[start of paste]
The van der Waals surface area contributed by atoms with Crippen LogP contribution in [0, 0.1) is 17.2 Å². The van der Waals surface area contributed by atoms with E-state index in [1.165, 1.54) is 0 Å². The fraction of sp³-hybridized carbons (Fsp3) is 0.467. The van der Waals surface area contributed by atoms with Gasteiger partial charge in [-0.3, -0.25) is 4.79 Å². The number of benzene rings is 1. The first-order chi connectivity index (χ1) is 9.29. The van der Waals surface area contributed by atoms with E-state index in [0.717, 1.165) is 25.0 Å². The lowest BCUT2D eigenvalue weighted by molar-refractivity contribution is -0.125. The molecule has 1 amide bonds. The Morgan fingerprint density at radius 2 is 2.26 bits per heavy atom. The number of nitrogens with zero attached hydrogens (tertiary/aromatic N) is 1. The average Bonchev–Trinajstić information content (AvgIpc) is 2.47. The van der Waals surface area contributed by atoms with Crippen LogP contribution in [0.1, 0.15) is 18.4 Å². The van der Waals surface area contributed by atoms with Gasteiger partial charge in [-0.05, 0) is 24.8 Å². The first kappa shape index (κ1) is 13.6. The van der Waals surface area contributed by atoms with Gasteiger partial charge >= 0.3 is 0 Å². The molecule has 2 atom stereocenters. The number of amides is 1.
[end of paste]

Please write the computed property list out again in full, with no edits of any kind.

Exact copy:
The van der Waals surface area contributed by atoms with Crippen LogP contribution in [0, 0.1) is 17.2 Å². The van der Waals surface area contributed by atoms with E-state index in [1.165, 1.54) is 0 Å². The fraction of sp³-hybridized carbons (Fsp3) is 0.467. The van der Waals surface area contributed by atoms with Gasteiger partial charge in [-0.3, -0.25) is 4.79 Å². The number of benzene rings is 1. The first-order chi connectivity index (χ1) is 9.29. The van der Waals surface area contributed by atoms with E-state index in [0.717, 1.165) is 25.0 Å². The lowest BCUT2D eigenvalue weighted by molar-refractivity contribution is -0.125. The molecule has 1 amide bonds. The Morgan fingerprint density at radius 2 is 2.26 bits per heavy atom. The number of nitrogens with zero attached hydrogens (tertiary/aromatic N) is 1. The average Bonchev–Trinajstić information content (AvgIpc) is 2.47. The van der Waals surface area contributed by atoms with Crippen LogP contribution in [0.1, 0.15) is 18.4 Å². The van der Waals surface area contributed by atoms with Gasteiger partial charge in [-0.05, 0) is 24.8 Å². The first kappa shape index (κ1) is 13.6. The van der Waals surface area contributed by atoms with Gasteiger partial charge >= 0.3 is 0 Å². The molecule has 2 atom stereocenters. The number of amides is 1.